Avec le soleil sortant de sa bouche
Pas pire pop, I Love You So Much
On their second album, Pas pire pop, I Love You So Much, Montreal quartet Avec le soleil sortant de sa bouche drill deep into the concept of groove.
The band’s 2014 debut Zubberdust! made clear bassist Jean-Sébastien Truchy, drummer Samuel Bobony, and guitarists Sébastien Fournier and Éric Gingras’ ambition to meld the kosmische sounds of Can and Neu! to funk rhythms. On that record, they found unity in the dual forms’s roots in repetition, and on Pas pire pop, I Love You So Much the combo utilizes that understanding to expand their range. Emphasizing Afro-pop textures, Avec le soleil taps into a similar post-punk global fusion that propelled Talking Heads and Brian Eno circa Remain in Light.
The LP’s two-part opener “Trans-pop express” begins by reprising the theme heard on the previous album’s “À partir de dorénavant,” but quickly veers onto a new path. Its far-off orchestral vocals give way to a crackling electric guitar riff and shouted vocal pairing that wouldn’t sound out of place on an early DFA 12″. The song sets the template here, alternating between trance-inducing jams and thrashing punk.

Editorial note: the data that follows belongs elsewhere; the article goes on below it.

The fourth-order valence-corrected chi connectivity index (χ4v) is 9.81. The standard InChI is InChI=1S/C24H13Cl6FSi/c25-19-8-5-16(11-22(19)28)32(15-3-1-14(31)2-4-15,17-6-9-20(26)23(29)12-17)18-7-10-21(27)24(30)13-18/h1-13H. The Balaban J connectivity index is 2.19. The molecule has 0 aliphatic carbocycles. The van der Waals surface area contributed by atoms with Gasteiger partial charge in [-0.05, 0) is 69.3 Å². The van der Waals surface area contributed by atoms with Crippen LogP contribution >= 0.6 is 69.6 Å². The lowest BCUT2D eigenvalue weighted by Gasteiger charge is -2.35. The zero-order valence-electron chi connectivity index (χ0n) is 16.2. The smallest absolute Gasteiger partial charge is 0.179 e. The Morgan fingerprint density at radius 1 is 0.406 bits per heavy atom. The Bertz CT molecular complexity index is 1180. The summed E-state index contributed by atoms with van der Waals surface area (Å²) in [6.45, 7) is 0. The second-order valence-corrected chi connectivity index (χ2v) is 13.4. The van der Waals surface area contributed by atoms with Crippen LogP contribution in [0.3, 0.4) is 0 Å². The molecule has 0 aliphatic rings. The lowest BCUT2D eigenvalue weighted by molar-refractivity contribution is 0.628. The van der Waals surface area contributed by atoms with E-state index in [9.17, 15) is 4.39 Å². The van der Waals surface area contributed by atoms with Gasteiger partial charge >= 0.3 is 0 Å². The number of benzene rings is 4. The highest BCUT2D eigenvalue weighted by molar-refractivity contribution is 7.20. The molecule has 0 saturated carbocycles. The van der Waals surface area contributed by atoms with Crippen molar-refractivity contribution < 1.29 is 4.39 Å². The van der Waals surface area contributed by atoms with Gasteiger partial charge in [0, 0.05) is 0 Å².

On the ensuing three-song suite, “Alizé et Margaret D. Midi moins le quart. Sur la plage, un palmier ensanglanté,” named for French writer Marguerite Duras’s novel and 1969 film Détruire, dit-elle (Destroy, She Said), the band utilizes an approach of subtle addition, piling on layers of keys and distortion as the song builds with each subsequent movement. It draws its title from a Duras quote: “Sitting on the beach we find—in spite of ourselves—a little shade, protection, and privilege under the bloody palm tree of the less fortunate.” Like the sounds here, the quote draws into contrast comfort and violence.
The second side of the album is devoted to “Tourner incessamment dans l’éclatement euphorique de soi—Road Painting Ahead,” a twenty-minute, five-song suite that segues from brass-dappled disco pop to Autobahn-bound synth rock, guided through the turns by interlocked guitars. Pushing these wild melodies against taut, restrained rhythms, the band approximates the feeling of another Duras quote: “Pouvoir, au milieu de la folie, redevenir humaine.” In “the midst of madness,” the album articulates the sense of “becoming human again.”